COPOS must be compiled with CodeVision.

COPOS reserves timer0 for internal timing, as well as registers r2-r13. This leaves registers r14-r21 for the user, since the compiler uses registers r0, r1, r22-R31.External ram is enabled, so Ports A and C and 2 pins on Port D are allocated to accessing the external ram, and can not be touched by the user. The user is free to use Port B and the rest of the pins on Port D. There is a system time (System_Time), that is updated every 2048 cycles (512 us) by the os. System_Time is a read only integer global variable that can be accessed by the user's jobs for a crude time estimate. Since it us updated every 2048 cycles, the maximum the user can time, with the system timer, is 2048*2^16 = ~34 seconds.

The user is allotted 1000 words of flash memory for their program. The user must define a User_Init(void) function that includes all of their initialization statements, as well as the jobs they want the operating system to begin with.

Jobs can be added to the queues one at a time, for each task, with the following functions.

unsigned char Schedule_Add_HP(void (*Task) (void), unsigned int Deadline, unsigned int Period, void (*After_Task) (void))

The user may specify where in the list of hard periodic jobs, they want the new job to be entered. This can be specified by passing in an After_Task. Adding soft and hard periodic jobs adds the jobs to the job list, but they will not be executed until the user calls Schedule_Compute, which creates tasks for each job, and places them in the queue (Queue_HP). It is important to enter soft and hard periodic tasks with factorable periods, since computing the schedule involves computing the least common multiple of these periods (which must be no greater than 16 bits). The smaller the lcd is between the job periods, the more elements the hp queue will contain. Since the length of the hp queue is finite, it is easily exceeded.

unsigned char Schedule_Add_SP(void (*Task) (void), unsigned int Period,void (*After_Task) (void))

unsigned char Schedule_Add_HA(void (*Task) (void), unsigned int Deadline)
unsigned char Schedule_Add_SA(void (*Task) (void), unsigned int Deadline)

Adding soft and hard periodic jobs causes COPOS to add their task directly to the soft and hard aperiodic queues. Thus, these jobs can be executed the next time the os looks into their queues for elements.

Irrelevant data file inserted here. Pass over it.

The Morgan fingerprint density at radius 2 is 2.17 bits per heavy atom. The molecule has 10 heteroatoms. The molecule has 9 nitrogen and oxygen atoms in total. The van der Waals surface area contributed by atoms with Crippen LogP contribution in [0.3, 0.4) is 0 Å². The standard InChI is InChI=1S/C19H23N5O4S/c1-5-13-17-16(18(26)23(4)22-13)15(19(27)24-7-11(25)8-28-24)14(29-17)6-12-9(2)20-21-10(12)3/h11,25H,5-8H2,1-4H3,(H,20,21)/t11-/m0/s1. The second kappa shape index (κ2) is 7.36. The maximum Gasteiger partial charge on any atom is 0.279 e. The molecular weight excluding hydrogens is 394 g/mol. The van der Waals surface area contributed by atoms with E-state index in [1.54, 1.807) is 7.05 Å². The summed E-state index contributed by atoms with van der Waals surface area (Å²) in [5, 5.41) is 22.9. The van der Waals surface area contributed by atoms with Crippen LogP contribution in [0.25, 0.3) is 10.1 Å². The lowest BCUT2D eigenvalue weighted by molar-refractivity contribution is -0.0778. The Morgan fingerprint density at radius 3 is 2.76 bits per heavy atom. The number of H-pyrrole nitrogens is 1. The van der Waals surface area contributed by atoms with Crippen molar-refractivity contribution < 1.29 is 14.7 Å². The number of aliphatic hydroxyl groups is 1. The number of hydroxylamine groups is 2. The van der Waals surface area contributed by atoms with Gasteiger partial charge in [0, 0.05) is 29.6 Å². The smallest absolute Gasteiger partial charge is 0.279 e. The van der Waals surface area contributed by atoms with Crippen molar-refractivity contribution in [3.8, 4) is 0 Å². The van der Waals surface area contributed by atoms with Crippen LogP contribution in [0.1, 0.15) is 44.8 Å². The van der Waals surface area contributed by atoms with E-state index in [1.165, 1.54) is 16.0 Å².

The user can call Schedule_Compute to compute the hard/soft periodic schedule. Soft periodic jobs are scheduled with Hard Periodics. However, they differ in that executing a soft periodic task from the hard periodic queue just means moving the soft periodic task to the soft periodic queue until it is ready to be executed (there is no hard periodic task that needs the execution time). The user must always call Schedule_Compute after adding a hard or soft periodic task, if they want it to start executing.

Unsigned char Schedule_Compute(void)

Jobs can be deleted from the queues one at a time, for each task, with the following functions.

unsigned char Schedule_Delete_HP(void (*Task) (void))
unsigned char Schedule_Delete_HA(void (*Task) (void))
unsigned char Schedule_Delete_SP(void (*Task) (void))
unsigned char Schedule_Delete_SA(void (*Task) (void))

Each job (function) written by the user must exit as follows.


Call_OS turns off interrupts and Return_OS turns interrupts back on. Job_Return calls upon the os to determine and prepare to execute the next task. If no task is scheduled to run next (in the hard periodic queue), and there are no other elements in any of the other queues, the function NO_TASK (an infinite while loop), will be called until there exists another task to execute.

The user can make use of locks in the following fashion. The user can use as many different locks as they want. Each lock is identified by a unique number (between 0 and the number of locks that are used-1). The Number parameter in the following calls refers to which lock you are calling. Locks are a great way to implement task synchronization. For example, locks can prevent two different user tasks from writing to a global variable at the same time.

void Lock(unsigned char Number);
void Unlock(unsigned char Number);

The user must insert the lock call before the critical section and the unlock call directly after. Deadlock can be caused if the user is not careful about where they place their locks. Deadlock occurs when two user tasks are waiting for the other to unlock, and thus, they can never finish.

It is almost inevitable that a good portion of the operating system's time will be spent executing NO_TASK, for it is not often that all of the cpu time is taken up with tasks.